CM SIZE

20/24

25/29

30/34

35/39

40/44

45/49

50/54

width of head

14

16

18

21

22

26

34

length of head

7

8

8

9

10

11

11

width of belly

18

20

30

32

27

33

52

length of belly

18

20

20

23

27

29

30

width of tail at top

15

13

13

16

17

27

34

length of tail

35

50

50

58

63

67

74

total length

75

100

105

110

124

35

132

thickness (mm)

0.8/1.0

1.3/1.5

1.5/1.7

1.7/1.9

1.7/1.9

1.9/2.1

2.0/2.2

 

 

Common Uses for Caiman Belly

Caiman belly is mostly used for handbags, footwear and Western Wear. The larger (35+ cm), better grade skins tend to be used for handbags. The medium (32/38 cm), better grade skins tend to be used for footwear, like cowboy boots and sneakers. The smaller and lower grades are used for belts, hat bands, holsters, sheaths and other small leather goods. 

 

Sustainability and Ethics for the Caiman belly Trade

The caiman scores a 5 out of 10 in the PanAm Leathers Sustainability and Ethics Rating System. In biodiversity and meat use, it scores perfectly. On ethics, it scores a 1 out of 2, because the scientifically-backed ethical standards for how these animals are treated are still being developed and implemented, but steady progress is being made. On conservation, it scores a 2 out of 4 because it is CITES Appendix II, meaning the species is not in danger but must be trade-controlled to prevent exploitation.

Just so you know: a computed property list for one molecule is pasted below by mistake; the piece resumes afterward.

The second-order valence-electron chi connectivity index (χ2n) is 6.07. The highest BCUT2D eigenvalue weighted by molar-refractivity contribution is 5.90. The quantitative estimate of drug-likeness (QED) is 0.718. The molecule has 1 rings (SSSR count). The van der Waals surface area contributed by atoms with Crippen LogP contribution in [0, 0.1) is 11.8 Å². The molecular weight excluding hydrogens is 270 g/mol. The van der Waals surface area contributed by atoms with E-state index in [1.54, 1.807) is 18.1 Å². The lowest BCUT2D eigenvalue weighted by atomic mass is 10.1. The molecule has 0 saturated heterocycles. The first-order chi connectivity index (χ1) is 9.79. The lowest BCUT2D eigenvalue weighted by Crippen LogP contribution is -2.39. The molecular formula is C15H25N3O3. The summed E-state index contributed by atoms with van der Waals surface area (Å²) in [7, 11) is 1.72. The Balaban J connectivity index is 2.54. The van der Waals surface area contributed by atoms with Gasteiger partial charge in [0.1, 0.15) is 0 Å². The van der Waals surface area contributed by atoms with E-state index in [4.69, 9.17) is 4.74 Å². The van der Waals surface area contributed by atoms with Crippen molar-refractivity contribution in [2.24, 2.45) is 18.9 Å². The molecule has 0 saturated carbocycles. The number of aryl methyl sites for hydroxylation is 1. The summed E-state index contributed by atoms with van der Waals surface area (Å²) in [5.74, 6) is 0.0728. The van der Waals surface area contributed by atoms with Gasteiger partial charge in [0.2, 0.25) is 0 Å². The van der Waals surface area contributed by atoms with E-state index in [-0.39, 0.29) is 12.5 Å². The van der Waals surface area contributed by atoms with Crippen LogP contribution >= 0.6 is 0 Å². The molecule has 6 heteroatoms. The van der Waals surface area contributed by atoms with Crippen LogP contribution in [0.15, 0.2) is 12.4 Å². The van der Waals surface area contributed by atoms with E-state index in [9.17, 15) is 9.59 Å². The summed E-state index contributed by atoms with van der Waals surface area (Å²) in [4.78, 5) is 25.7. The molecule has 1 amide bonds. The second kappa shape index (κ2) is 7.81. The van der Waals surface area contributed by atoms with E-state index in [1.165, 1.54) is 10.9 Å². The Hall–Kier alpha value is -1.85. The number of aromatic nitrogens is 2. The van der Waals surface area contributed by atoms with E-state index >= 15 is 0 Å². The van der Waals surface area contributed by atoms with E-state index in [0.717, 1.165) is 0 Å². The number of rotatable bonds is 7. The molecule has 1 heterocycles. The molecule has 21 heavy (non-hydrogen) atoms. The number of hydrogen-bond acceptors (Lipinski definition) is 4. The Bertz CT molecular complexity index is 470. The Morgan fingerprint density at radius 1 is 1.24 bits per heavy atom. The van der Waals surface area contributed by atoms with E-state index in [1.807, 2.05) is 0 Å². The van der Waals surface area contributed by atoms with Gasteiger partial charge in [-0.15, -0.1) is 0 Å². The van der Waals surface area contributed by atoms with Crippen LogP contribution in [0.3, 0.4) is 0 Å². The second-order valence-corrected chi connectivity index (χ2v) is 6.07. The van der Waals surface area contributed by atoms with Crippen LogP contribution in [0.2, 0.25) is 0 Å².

Background

The legal exotic skin trade is an amazing force for good. PanAm Leathers’ curated, sustainable supply chain maintains wild reptile populations and their habitats, feeds over two billion people globally, supports less fortunate local and national economies and promotes science-backed animal welfare principles. Our industry has invested heavily over the past few decades in research and implementation of policies and procedures to make sure we are sustainable. Now, we want to work just as hard to communicate what we are doing and how and why we are doing it, so that our customers can understand and explain it to the people that matter to them.

 

It is supremely important to us that our business is sustainable and ethical. The trade of exotic skins has been around long enough now that we, and the agencies and organizations that provide oversight, have had plenty of time to figure out how to do good and well at the same time. We want to make sure that the net result of our trade is that people, animals and places are better off. If animals are going to be sacrificed, it needs to be for a greater good.

 

To date, we have been proactive about implementing ethics and sustainability standards in our supply chain, but we have not been as good about communicating on it with our customers. When we sell, we communicate about our quality, selection and service; and our customers have always made their buying decisions accordingly. But it is becoming increasingly important to our customers that we deliver on sustainability and ethics as well.



Export/Import Information

  • Common name: brown caiman

  • Scientific name: caiman crocodilus fuscus

  • Country of origin: Colombia

  • Source: Captive

  • CITES status: Appendix II, which requires CITES to import/export. 





Caiman Skin Grading (00:49)
Grading Caiman Skin
  • Caiman Skin Grading
    Grading Caiman Skin
  • Caiman Skin Sizing
    Sizing Caiman Skin